Daily digest

Coal giant Murray Energy may lay off 80 percent of its workforce

COAL:
• Ohio-based coal giant Murray Energy says it may lay off 80 percent of its workforce, or about 4,400 employees, across six states due to federal regulations and increased reliance on natural gas. (Huffington Post)
• Backers of a federal bill to protect coal miners’ health and retirement benefits are facing opposition in Senate Majority Leader Mitch McConnell. (USA Today)

SOLAR:
• Developers say they are encountering persistent problems in hooking up community solar projects into Xcel Energy’s grid. (Minneapolis Star Tribune)
• A Minnesota solar project will be one of the first “pollinator-friendly solar sites” in the U.S. (Hastings Star Gazette)

***SPONSORED LINK: Now Open: Midwest Energy News 40 Under 40 award program seeks young leaders working to transition Midwest to clean energy. Make your nomination today! ***

RENEWABLES:
• A ruling last month by federal regulators may expand access to renewable energy for rural electric cooperatives and municipal utilities. (Midwest Energy News)
• A public relations expert discusses the unique messaging challenges for renewable energy projects. (Midwest Energy News)

UTILITIES: Regulatory staff in Ohio recommend allowing FirstEnergy to recover $131 million annually from ratepayers for three to five years in order to maintain the company’s credit rating; opponents call it “an unnecessary subsidy.” (RTO Insider)

CLEAN POWER PLAN: In order to line up with the Clean Power Plan, Minnesota regulators push back until 2022 the date when utilities must factor in carbon dioxide regulation costs into their long-range plans. (EnergyWire)

OIL AND GAS:
• Well pads in western North Dakota are getting bigger to maximize production in the Bakken oil patch. (Forum News Service)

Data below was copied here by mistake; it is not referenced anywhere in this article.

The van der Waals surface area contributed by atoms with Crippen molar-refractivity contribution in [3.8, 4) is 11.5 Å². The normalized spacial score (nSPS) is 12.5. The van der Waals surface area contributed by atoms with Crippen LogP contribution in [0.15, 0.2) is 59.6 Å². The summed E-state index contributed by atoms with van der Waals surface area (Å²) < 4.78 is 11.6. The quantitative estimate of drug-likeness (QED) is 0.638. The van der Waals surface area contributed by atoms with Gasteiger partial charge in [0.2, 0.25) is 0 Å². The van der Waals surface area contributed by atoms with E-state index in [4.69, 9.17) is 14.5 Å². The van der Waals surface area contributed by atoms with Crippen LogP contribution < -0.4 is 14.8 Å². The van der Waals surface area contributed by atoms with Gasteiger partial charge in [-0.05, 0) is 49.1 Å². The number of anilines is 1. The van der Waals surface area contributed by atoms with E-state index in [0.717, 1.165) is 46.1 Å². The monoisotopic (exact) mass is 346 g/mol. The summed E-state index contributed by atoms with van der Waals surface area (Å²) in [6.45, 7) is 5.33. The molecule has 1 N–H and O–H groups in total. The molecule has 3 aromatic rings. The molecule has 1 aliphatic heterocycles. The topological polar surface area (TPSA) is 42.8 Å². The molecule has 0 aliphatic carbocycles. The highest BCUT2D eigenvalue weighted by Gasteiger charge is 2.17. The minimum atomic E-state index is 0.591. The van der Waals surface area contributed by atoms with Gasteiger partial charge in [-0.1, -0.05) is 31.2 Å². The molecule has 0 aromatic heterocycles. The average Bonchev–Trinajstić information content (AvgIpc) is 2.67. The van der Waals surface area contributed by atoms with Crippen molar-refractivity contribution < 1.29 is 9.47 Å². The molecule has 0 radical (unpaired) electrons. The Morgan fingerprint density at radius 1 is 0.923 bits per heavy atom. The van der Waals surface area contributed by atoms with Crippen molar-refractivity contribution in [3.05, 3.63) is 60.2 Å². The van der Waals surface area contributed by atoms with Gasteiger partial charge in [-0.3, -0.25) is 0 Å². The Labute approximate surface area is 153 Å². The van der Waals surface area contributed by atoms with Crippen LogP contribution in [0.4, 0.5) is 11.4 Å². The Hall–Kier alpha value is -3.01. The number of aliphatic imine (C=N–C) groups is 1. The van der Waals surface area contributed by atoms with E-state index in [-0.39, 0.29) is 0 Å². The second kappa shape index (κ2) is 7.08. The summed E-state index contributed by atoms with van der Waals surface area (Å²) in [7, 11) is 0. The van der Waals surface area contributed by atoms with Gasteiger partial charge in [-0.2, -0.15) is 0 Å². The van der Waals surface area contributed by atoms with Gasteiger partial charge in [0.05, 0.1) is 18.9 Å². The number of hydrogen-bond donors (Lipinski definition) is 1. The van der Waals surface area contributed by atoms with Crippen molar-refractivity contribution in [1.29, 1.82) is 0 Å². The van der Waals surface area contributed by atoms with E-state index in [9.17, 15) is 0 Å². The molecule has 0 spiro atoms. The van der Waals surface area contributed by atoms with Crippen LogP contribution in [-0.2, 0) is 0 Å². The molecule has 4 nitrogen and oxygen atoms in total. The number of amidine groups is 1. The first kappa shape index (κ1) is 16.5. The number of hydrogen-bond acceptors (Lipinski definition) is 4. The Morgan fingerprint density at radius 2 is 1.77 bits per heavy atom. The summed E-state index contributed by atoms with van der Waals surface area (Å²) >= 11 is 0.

• A fifth defendant pleads guilty to violating the federal Clean Water Act for his role in dumping oil-field waste into an Ohio river more than three years ago. (Youngstown Vindicator)
• The recent sale of a North Dakota oil refinery has not deterred the developer who is planning to build one near Theodore Roosevelt National Park. (Dickinson Press)

FRAC SAND: Opponents turn out for the first public meeting on a proposed frac-sand ban in an eastern Minnesota county. (Winona Daily News)

BIOFUELS: An increasing amount of imported biofuels made from soybeans means the U.S. sector is shrinking. (Bloomberg News)

EMISSIONS: The U.S. EPA says it doesn’t have enough information to determine whether two Missouri counties exceed federal sulfur dioxide pollution limits. (St. Louis Post-Dispatch)

PIPELINES: Construction on the Dakota Access oil pipeline has brought an influx of temporary workers and a boost to local businesses in southern North Dakota. (KXNews)

TRANSPORTATION: Michigan Gov. Rick Snyder calls for a “wholesale revision” of how the state’s transportation revenue is divvied up after he vetoed a bill that had unanimous support among his fellow Republicans. (Associated Press)

WIND: A worker in Kansas is seriously injured after falling 120 feet while repairing a wind turbine. (Associated Press)

FINANCE: An eastern Michigan county becomes the next in the state to adopt Property Assessed Clean Energy financing. (Midland Daily News)

RATES:
• Wisconsin regulators order Xcel Energy to refund customers $9.5 million for overpayments, but the company may still be raising rates in 2017. (Eau Claire Leader-Telegram)
• St. Louis-based Ameren files for a $206 million rate increase, “launching what figures to be a protracted tug-of-war process” with opponents. (St. Louis Post-Dispatch)

SUSTAINABILITY: Cedar Rapids, Iowa, hires its first sustainability coordinator to tackle cost savings in part through energy-related projects. (Cedar Rapids Gazette)

COMMENTARY:
• The municipally owned utility in Marquette, Michigan should not make hasty decisions as it revises rates for solar generation. (Marquette Mining Journal)
• In Illinois, the nuclear age comes to a creaking halt. (St. Louis Post-Dispatch)

Comments are closed.